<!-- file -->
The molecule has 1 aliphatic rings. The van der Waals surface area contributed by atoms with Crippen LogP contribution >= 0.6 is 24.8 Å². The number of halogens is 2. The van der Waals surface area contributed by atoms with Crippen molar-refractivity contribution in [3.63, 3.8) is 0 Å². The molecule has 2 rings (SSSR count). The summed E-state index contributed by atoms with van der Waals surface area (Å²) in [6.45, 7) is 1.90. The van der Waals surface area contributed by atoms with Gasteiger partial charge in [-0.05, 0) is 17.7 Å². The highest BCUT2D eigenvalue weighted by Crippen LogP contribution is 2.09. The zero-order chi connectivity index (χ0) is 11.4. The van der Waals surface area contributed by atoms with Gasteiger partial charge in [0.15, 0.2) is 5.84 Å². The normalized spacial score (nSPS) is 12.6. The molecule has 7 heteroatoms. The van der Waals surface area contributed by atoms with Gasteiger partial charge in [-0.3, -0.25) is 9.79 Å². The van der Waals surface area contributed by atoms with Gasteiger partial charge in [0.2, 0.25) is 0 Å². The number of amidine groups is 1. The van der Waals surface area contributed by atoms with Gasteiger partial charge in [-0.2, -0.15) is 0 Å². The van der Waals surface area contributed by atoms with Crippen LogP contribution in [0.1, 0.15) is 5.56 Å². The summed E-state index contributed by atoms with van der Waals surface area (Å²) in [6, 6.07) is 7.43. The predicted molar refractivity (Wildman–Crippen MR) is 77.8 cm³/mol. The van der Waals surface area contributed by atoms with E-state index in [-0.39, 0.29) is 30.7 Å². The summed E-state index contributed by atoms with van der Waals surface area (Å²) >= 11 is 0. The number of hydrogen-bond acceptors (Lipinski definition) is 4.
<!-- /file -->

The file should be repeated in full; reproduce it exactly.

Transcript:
The molecule has 1 aliphatic rings. The van der Waals surface area contributed by atoms with Crippen LogP contribution >= 0.6 is 24.8 Å². The number of halogens is 2. The van der Waals surface area contributed by atoms with Crippen molar-refractivity contribution in [3.63, 3.8) is 0 Å². The molecule has 2 rings (SSSR count). The summed E-state index contributed by atoms with van der Waals surface area (Å²) in [6.45, 7) is 1.90. The van der Waals surface area contributed by atoms with Gasteiger partial charge in [-0.05, 0) is 17.7 Å². The highest BCUT2D eigenvalue weighted by Crippen LogP contribution is 2.09. The zero-order chi connectivity index (χ0) is 11.4. The van der Waals surface area contributed by atoms with Gasteiger partial charge in [0.15, 0.2) is 5.84 Å². The normalized spacial score (nSPS) is 12.6. The molecule has 7 heteroatoms. The van der Waals surface area contributed by atoms with Gasteiger partial charge in [-0.3, -0.25) is 9.79 Å². The van der Waals surface area contributed by atoms with Gasteiger partial charge in [0.2, 0.25) is 0 Å². The number of amidine groups is 1. The van der Waals surface area contributed by atoms with Gasteiger partial charge in [-0.2, -0.15) is 0 Å². The van der Waals surface area contributed by atoms with Crippen LogP contribution in [0.1, 0.15) is 5.56 Å². The summed E-state index contributed by atoms with van der Waals surface area (Å²) in [6, 6.07) is 7.43. The predicted molar refractivity (Wildman–Crippen MR) is 77.8 cm³/mol. The van der Waals surface area contributed by atoms with E-state index in [-0.39, 0.29) is 30.7 Å². The summed E-state index contributed by atoms with van der Waals surface area (Å²) >= 11 is 0. The number of hydrogen-bond acceptors (Lipinski definition) is 4.